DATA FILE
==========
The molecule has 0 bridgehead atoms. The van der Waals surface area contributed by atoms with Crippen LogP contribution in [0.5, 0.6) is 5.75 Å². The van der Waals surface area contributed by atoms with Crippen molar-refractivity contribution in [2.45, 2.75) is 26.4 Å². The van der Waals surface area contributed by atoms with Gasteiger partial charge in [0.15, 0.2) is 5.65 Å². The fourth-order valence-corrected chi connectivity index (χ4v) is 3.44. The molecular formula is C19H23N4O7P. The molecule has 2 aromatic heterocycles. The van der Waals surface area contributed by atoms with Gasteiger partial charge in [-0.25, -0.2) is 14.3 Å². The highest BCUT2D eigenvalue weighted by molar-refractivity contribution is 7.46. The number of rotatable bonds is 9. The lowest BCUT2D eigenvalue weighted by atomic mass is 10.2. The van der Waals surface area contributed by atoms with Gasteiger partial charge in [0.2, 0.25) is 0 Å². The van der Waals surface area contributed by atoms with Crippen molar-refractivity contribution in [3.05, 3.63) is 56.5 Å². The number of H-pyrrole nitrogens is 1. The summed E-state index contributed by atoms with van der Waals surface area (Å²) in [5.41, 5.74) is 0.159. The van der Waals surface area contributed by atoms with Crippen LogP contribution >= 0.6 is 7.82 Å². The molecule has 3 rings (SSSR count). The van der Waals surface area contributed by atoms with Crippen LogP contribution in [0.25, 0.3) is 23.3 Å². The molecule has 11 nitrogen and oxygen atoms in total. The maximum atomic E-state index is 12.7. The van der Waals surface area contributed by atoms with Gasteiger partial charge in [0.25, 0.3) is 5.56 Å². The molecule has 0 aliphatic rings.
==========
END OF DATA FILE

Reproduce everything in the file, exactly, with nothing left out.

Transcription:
The molecule has 0 bridgehead atoms. The van der Waals surface area contributed by atoms with Crippen LogP contribution in [0.5, 0.6) is 5.75 Å². The van der Waals surface area contributed by atoms with Crippen molar-refractivity contribution in [2.45, 2.75) is 26.4 Å². The van der Waals surface area contributed by atoms with Gasteiger partial charge in [0.15, 0.2) is 5.65 Å². The fourth-order valence-corrected chi connectivity index (χ4v) is 3.44. The molecular formula is C19H23N4O7P. The molecule has 2 aromatic heterocycles. The van der Waals surface area contributed by atoms with Gasteiger partial charge in [-0.25, -0.2) is 14.3 Å². The highest BCUT2D eigenvalue weighted by molar-refractivity contribution is 7.46. The number of rotatable bonds is 9. The lowest BCUT2D eigenvalue weighted by atomic mass is 10.2. The van der Waals surface area contributed by atoms with Gasteiger partial charge in [0.2, 0.25) is 0 Å². The van der Waals surface area contributed by atoms with Crippen molar-refractivity contribution in [3.05, 3.63) is 56.5 Å². The number of H-pyrrole nitrogens is 1. The summed E-state index contributed by atoms with van der Waals surface area (Å²) in [5.41, 5.74) is 0.159. The van der Waals surface area contributed by atoms with Crippen LogP contribution >= 0.6 is 7.82 Å². The molecule has 3 rings (SSSR count). The van der Waals surface area contributed by atoms with Crippen LogP contribution in [0.25, 0.3) is 23.3 Å². The molecule has 11 nitrogen and oxygen atoms in total. The maximum atomic E-state index is 12.7. The van der Waals surface area contributed by atoms with Gasteiger partial charge in [0.25, 0.3) is 5.56 Å². The molecule has 0 aliphatic rings.